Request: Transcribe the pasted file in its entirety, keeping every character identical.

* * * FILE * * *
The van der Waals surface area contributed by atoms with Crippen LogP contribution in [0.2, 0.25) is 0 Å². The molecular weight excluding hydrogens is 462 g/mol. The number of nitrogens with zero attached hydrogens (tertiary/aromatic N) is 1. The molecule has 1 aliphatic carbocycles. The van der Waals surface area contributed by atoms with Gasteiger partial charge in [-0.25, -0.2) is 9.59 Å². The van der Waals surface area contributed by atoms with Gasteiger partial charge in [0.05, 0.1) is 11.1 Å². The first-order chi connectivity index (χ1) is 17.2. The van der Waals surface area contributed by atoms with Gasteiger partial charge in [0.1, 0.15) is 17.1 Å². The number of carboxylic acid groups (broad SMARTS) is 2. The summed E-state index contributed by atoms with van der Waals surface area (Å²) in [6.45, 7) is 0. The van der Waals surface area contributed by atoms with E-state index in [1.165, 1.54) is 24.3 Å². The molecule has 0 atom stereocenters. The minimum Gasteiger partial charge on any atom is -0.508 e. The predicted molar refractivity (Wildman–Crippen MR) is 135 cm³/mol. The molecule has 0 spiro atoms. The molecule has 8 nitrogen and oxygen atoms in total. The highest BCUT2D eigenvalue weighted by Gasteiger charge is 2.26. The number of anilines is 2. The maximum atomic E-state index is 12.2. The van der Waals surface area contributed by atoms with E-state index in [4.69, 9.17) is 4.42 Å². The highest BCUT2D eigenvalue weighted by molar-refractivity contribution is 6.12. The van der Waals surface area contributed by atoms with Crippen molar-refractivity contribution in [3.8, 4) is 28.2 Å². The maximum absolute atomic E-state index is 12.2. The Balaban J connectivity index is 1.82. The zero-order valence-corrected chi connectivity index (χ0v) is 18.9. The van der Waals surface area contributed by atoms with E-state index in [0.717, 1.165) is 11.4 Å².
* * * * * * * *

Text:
The van der Waals surface area contributed by atoms with Crippen LogP contribution in [0.2, 0.25) is 0 Å². The molecular weight excluding hydrogens is 462 g/mol. The number of nitrogens with zero attached hydrogens (tertiary/aromatic N) is 1. The molecule has 1 aliphatic carbocycles. The van der Waals surface area contributed by atoms with Gasteiger partial charge in [-0.25, -0.2) is 9.59 Å². The van der Waals surface area contributed by atoms with Gasteiger partial charge in [0.05, 0.1) is 11.1 Å². The first-order chi connectivity index (χ1) is 17.2. The van der Waals surface area contributed by atoms with Gasteiger partial charge in [0.1, 0.15) is 17.1 Å². The number of carboxylic acid groups (broad SMARTS) is 2. The summed E-state index contributed by atoms with van der Waals surface area (Å²) in [6.45, 7) is 0. The van der Waals surface area contributed by atoms with E-state index in [1.165, 1.54) is 24.3 Å². The molecule has 0 atom stereocenters. The minimum Gasteiger partial charge on any atom is -0.508 e. The predicted molar refractivity (Wildman–Crippen MR) is 135 cm³/mol. The molecule has 0 spiro atoms. The molecule has 8 nitrogen and oxygen atoms in total. The highest BCUT2D eigenvalue weighted by Gasteiger charge is 2.26. The number of anilines is 2. The maximum atomic E-state index is 12.2. The van der Waals surface area contributed by atoms with E-state index in [4.69, 9.17) is 4.42 Å². The highest BCUT2D eigenvalue weighted by molar-refractivity contribution is 6.12. The van der Waals surface area contributed by atoms with Crippen molar-refractivity contribution in [3.8, 4) is 28.2 Å². The maximum absolute atomic E-state index is 12.2. The Balaban J connectivity index is 1.82. The zero-order valence-corrected chi connectivity index (χ0v) is 18.9. The van der Waals surface area contributed by atoms with E-state index in [0.717, 1.165) is 11.4 Å².